Diamondbacks sign Madison Bumgarner to five-year, $85 million contract


ESPN’s Jeff Passan reports that the Diamondbacks and free agent starter Madison Bumgarner have reached an agreement on a five-year contract. Per Ken Rosenthal of The Athletic, the deal is for $85 million, $15 million of which is deferred.

Bumgarner, 30, was arguably the top free agent pitcher remaining on the market. The lefty is coming off of a season in which he posted a 3.90 ERA with 203 strikeouts and 43 walks over 207 2/3 innings. The ERA marked a career-high for the veteran, but it was also his first full season since 2016.

The D-Backs, who were in the NL Wild Card hunt this past season, add another strong lefty to a starting rotation that already includes Robbie Ray. The rotation now has more pitchers than spots available, so the D-Backs will have to make some decisions. Perhaps Mike Leake moves to the bullpen or Ray gets traded.

The Dodgers, Giants, and Padres — all division foes of the D-Backs — were reportedly interested in Bumgarner’s services during the Winter Meetings. This may make a reunion between the Dodgers and Hyun-Jin Ryu more likely. The Padres and Giants will have to look elsewhere for rotation help.

Maddon: Shohei Ohtani won’t pitch again for Angels this year

Shohei Ohtani
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Shohei Ohtani won’t pitch again this season for the Los Angeles Angels after straining his right forearm in his second start, manager Joe Maddon says.

Ohtani likely will return to the Angels’ lineup as their designated hitter this week, Maddon said Tuesday night before the club opened a road series against the Seattle Mariners.

The Angels’ stance on Ohtani is unsurprising after the club announced he had strained the flexor pronator mass near the elbow of his pitching arm. The two-way star’s recovery from the strain requires him to abstain from throwing for four to six weeks, which covers most of the shortened 2020 season.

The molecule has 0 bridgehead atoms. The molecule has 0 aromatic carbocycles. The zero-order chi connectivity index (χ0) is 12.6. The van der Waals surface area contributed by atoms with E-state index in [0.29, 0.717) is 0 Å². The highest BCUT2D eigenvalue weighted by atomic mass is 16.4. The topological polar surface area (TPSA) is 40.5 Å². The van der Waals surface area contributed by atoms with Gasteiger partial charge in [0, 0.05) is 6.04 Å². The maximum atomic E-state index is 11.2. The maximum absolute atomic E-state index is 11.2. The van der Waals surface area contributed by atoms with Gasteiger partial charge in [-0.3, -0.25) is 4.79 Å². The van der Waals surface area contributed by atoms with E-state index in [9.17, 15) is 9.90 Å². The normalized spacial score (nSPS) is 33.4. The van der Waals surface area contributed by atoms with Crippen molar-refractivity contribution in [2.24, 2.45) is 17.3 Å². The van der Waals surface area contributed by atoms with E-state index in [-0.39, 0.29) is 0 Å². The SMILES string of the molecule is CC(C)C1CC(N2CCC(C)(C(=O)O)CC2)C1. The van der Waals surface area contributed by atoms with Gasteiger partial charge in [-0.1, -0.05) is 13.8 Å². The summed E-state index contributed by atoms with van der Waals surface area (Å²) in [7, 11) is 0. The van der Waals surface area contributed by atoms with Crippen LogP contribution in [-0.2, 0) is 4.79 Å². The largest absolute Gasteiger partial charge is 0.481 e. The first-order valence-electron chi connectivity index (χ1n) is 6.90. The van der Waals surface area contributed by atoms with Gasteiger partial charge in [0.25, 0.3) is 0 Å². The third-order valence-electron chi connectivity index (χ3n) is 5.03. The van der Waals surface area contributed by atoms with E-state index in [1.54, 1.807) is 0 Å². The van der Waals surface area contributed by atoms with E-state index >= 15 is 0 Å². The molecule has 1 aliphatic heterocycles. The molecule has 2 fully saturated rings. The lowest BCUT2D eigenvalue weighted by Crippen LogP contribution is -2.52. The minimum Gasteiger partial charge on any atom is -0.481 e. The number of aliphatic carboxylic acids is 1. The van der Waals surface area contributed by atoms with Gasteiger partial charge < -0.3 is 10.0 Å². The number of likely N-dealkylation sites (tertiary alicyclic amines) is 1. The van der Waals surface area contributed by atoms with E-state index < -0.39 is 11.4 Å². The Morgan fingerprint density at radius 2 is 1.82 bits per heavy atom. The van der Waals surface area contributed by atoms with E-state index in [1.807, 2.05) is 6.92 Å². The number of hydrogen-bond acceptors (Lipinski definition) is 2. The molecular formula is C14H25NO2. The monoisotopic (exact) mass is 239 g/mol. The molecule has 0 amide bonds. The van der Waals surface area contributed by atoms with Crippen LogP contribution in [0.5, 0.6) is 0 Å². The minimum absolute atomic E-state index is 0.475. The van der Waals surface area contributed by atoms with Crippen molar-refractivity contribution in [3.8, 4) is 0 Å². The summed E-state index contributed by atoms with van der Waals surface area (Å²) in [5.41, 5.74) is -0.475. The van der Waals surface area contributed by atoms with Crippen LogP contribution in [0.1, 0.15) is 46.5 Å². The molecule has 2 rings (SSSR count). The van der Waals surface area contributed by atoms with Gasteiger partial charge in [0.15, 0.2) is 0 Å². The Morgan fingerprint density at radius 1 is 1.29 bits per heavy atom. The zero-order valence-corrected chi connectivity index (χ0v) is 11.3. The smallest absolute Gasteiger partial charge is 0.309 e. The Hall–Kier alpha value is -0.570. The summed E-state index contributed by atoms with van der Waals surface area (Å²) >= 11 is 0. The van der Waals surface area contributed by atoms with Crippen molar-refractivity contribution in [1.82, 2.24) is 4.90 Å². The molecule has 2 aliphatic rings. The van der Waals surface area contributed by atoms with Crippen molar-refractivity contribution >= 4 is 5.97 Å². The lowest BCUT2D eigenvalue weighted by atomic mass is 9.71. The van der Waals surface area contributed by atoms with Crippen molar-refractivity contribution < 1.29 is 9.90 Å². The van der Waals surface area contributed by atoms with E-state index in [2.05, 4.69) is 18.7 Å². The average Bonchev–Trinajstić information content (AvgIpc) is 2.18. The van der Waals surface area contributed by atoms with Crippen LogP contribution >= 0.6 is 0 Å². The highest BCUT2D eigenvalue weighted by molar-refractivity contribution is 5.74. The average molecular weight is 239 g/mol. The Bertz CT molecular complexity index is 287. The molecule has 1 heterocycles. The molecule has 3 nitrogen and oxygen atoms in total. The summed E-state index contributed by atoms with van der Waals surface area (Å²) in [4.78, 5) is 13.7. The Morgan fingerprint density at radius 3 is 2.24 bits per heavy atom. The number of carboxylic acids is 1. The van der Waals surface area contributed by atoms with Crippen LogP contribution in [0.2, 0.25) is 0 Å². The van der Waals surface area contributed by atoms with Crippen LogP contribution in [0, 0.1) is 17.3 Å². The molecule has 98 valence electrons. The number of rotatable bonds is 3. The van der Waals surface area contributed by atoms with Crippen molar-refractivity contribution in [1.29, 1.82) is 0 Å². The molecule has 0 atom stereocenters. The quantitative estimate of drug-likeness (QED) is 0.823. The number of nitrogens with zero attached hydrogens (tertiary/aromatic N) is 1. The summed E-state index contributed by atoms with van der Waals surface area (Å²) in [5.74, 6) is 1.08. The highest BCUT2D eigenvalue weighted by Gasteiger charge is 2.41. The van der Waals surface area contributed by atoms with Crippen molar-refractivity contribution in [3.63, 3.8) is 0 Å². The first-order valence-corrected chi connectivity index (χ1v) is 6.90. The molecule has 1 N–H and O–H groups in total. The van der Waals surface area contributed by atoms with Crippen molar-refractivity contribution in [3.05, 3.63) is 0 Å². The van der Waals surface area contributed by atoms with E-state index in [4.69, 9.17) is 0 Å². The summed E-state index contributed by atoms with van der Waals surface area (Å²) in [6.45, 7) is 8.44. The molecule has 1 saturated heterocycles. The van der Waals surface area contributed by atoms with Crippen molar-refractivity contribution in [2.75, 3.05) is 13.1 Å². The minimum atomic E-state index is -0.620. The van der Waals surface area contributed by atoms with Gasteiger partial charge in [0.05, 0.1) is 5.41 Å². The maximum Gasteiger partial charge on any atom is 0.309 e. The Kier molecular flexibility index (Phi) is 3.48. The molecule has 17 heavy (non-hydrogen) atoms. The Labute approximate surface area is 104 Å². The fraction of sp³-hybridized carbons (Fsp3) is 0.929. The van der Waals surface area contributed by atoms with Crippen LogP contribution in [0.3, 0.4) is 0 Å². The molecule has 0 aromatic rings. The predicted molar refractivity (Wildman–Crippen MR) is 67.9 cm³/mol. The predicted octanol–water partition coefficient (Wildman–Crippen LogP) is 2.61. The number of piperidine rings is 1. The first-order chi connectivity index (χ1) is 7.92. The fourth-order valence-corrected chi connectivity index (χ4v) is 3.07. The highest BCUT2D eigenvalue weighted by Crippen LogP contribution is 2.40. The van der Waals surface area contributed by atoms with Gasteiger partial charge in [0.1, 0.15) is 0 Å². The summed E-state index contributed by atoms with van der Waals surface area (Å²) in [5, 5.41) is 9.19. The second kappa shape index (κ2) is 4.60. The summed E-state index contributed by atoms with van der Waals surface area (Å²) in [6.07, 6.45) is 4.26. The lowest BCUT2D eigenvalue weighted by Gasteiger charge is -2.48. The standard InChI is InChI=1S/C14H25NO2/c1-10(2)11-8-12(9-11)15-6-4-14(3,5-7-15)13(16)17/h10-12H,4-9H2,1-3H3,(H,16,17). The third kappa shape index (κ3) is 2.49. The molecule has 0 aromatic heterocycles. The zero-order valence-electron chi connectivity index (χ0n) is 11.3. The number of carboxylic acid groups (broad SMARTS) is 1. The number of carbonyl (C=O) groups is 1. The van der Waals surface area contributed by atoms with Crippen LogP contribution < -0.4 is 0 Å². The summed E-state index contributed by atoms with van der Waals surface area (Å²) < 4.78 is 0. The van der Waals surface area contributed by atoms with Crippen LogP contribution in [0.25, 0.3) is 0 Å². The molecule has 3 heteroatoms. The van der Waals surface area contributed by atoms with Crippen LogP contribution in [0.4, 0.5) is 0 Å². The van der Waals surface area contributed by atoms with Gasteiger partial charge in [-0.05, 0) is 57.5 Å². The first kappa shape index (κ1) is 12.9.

“I’m not anticipating him pitching at all this year,” Maddon said. “Any kind of throwing program is going to be very conservative.”

Ohtani was injured Sunday in the second inning of his second start since returning to the mound following Tommy John surgery in late 2018. Ohtani issued five walks during the 42-pitch inning against the Houston Astros, with his velocity dropping later in the frame.

The arm injury is another obstacle in Ohtani’s path to becoming the majors’ first true two-way player in decades. He made 10 mound starts as a rookie in 2018 before injuring his elbow, but he served as the Angels’ regular designated hitter last season while recovering from Tommy John surgery.

Ohtani has pitched in only three games since June 2018, but the Angels still believe in Ohtani’s ability to be a two-way player, Maddon said.

“I’m seeing that he can,” Maddon said. “We’ve just got to get past the arm maladies and figure that out. But I’ve seen it. He’s just such a high-end arm, and we’ve seen what he can do in the batter’s box. Now maybe it might get to the point where he may choose to do one thing over the other and express that to us. I know he likes to hit. In my mind’s eye, he’s still going to be able to do this.”

The veteran manager believes Ohtani will benefit from a full spring training and a normal season. Ohtani wasn’t throwing at full strength for a starter when the coronavirus pandemic shut down spring training in March because he wasn’t expected to pitch until May as he returned from surgery.

“Going into a regular season with a normal number of starts and all the things that permit guys to be ready for a year, that’s what we need to see is some normalcy before you make that kind of determination,” Maddon said.

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